Chapter 4: Adventures With Change Tracking
So This week I was working on change tracking in Music.
What is change Tracking?
So change tracking is a mechanism to let the source know that there have been some changes in the server data, and your client should adapt to those changes. For example, let’s say we have an album and, I deleted a song from that album, so my source sends a signal to my client that there is a change in album container and, you need to update it accordingly.
We had to implement the same thing in Music. There was one problem with dleyna-server, But wait, what is dleyna-server? it is a set of services that allow clients to discover and manipulate media from DLNA server.
So the problem with dleyna-server is that it changes the media id set by DLNA server to its own path, although the path is unique for each item, it couldn’t be used to trace back to the element. I needed DLNA id to query the element, which was not possible with the path property.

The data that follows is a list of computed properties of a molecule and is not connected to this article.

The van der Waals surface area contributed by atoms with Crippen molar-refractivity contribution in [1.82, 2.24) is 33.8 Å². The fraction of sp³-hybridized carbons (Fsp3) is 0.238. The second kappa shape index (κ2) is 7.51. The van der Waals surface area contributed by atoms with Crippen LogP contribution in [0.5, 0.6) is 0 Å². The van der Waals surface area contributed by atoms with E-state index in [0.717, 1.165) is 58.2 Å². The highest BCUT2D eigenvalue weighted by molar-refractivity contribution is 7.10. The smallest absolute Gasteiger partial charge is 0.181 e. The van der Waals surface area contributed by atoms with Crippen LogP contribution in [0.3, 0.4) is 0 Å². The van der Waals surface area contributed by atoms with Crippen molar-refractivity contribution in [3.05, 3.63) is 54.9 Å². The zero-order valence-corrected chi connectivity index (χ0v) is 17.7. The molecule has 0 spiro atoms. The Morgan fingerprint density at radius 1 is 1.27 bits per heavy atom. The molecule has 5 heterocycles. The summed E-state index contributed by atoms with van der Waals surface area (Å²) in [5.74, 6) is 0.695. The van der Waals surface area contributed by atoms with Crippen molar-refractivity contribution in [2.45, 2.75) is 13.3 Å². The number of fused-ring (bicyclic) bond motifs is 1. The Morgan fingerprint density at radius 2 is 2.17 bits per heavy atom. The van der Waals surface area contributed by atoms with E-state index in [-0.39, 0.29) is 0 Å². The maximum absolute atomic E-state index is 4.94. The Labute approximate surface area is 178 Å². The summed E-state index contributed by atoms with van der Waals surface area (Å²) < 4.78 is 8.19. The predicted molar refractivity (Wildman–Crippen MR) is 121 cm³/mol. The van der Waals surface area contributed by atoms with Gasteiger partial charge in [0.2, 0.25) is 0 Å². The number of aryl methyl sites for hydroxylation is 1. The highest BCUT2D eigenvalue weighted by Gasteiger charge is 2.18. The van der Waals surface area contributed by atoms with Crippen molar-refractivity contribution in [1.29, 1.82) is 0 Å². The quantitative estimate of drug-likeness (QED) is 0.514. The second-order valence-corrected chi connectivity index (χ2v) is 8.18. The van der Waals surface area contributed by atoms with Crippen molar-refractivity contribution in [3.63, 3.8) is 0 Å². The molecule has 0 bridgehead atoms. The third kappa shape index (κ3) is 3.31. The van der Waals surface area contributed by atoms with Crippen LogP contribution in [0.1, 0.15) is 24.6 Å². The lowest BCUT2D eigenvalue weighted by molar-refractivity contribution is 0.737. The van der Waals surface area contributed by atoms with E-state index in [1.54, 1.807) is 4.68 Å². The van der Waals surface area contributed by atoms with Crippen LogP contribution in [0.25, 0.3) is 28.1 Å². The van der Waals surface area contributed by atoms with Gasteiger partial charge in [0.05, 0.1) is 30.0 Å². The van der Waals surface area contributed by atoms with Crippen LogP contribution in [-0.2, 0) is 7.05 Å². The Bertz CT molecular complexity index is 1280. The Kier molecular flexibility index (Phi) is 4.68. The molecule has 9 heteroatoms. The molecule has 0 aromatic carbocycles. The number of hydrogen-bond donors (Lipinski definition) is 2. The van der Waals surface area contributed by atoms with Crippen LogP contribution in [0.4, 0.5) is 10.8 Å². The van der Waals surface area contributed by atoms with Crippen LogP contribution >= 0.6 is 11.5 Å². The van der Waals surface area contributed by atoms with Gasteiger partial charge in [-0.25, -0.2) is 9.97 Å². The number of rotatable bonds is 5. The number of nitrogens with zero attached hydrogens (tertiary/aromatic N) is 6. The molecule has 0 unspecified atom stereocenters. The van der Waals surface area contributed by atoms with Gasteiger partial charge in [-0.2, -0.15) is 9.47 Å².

To overcome this problem what I did was, I added an ID property to the media objects, that had the original IDs of object straight from DLNA sources. And now these IDs could be used for querying the elements from the DLNA source.
Now there’s a major problem with DLNA sources that, there is no defined structure to the server. Each provider has its own implementation, and hence a different structure. So there can be two or more containers for albums.
The problem was when a song from the server is changed, there is no way to tell for sure which container id we’ll get. To get over this problem what we do now is query all the albums and artists whenever we get a content-changed signal.
It was later in the week that I came to know that there was functionality in grilo-plugins that lets me get complete media from the path property, and I didn’t need the changes in dleyna-server for change tracking. But still, it would be great to have actual ids so that we can query media using ids.